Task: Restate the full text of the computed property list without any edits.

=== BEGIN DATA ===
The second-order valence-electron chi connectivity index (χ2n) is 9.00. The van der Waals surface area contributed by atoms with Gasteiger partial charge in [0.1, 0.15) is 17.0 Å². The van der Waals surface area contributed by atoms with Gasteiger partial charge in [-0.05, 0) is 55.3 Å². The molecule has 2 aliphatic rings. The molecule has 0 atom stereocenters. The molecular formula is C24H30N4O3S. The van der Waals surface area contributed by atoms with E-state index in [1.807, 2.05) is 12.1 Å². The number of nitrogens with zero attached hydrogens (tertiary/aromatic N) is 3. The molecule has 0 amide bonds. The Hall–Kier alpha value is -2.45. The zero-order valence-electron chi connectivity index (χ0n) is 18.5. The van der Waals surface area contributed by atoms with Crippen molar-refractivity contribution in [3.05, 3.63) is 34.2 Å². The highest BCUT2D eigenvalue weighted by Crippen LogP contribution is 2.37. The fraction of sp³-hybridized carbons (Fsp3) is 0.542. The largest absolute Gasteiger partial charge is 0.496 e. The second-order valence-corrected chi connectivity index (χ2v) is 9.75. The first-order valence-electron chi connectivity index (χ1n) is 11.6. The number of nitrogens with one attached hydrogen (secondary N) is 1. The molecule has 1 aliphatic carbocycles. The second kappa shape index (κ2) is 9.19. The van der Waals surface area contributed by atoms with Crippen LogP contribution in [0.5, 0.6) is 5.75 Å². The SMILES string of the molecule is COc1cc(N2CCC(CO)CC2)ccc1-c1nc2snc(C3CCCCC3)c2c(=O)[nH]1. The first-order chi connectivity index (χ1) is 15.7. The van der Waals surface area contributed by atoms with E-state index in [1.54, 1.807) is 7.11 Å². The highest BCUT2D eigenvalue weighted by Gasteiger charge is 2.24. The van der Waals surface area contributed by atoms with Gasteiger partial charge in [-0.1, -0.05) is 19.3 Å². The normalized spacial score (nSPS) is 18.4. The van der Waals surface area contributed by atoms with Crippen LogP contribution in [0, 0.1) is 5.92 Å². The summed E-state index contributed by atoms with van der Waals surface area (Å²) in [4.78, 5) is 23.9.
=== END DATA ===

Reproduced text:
The second-order valence-electron chi connectivity index (χ2n) is 9.00. The van der Waals surface area contributed by atoms with Gasteiger partial charge in [0.1, 0.15) is 17.0 Å². The van der Waals surface area contributed by atoms with Gasteiger partial charge in [-0.05, 0) is 55.3 Å². The molecule has 2 aliphatic rings. The molecule has 0 atom stereocenters. The molecular formula is C24H30N4O3S. The van der Waals surface area contributed by atoms with E-state index in [1.807, 2.05) is 12.1 Å². The number of nitrogens with zero attached hydrogens (tertiary/aromatic N) is 3. The molecule has 0 amide bonds. The Hall–Kier alpha value is -2.45. The zero-order valence-electron chi connectivity index (χ0n) is 18.5. The van der Waals surface area contributed by atoms with Crippen molar-refractivity contribution in [3.05, 3.63) is 34.2 Å². The highest BCUT2D eigenvalue weighted by Crippen LogP contribution is 2.37. The fraction of sp³-hybridized carbons (Fsp3) is 0.542. The largest absolute Gasteiger partial charge is 0.496 e. The second-order valence-corrected chi connectivity index (χ2v) is 9.75. The first-order valence-electron chi connectivity index (χ1n) is 11.6. The number of nitrogens with one attached hydrogen (secondary N) is 1. The molecule has 1 aliphatic carbocycles. The second kappa shape index (κ2) is 9.19. The van der Waals surface area contributed by atoms with Crippen LogP contribution in [0.5, 0.6) is 5.75 Å². The SMILES string of the molecule is COc1cc(N2CCC(CO)CC2)ccc1-c1nc2snc(C3CCCCC3)c2c(=O)[nH]1. The first-order chi connectivity index (χ1) is 15.7. The van der Waals surface area contributed by atoms with E-state index in [1.54, 1.807) is 7.11 Å². The highest BCUT2D eigenvalue weighted by Gasteiger charge is 2.24. The van der Waals surface area contributed by atoms with Gasteiger partial charge in [-0.1, -0.05) is 19.3 Å². The normalized spacial score (nSPS) is 18.4. The van der Waals surface area contributed by atoms with Crippen LogP contribution in [0, 0.1) is 5.92 Å². The summed E-state index contributed by atoms with van der Waals surface area (Å²) in [4.78, 5) is 23.9.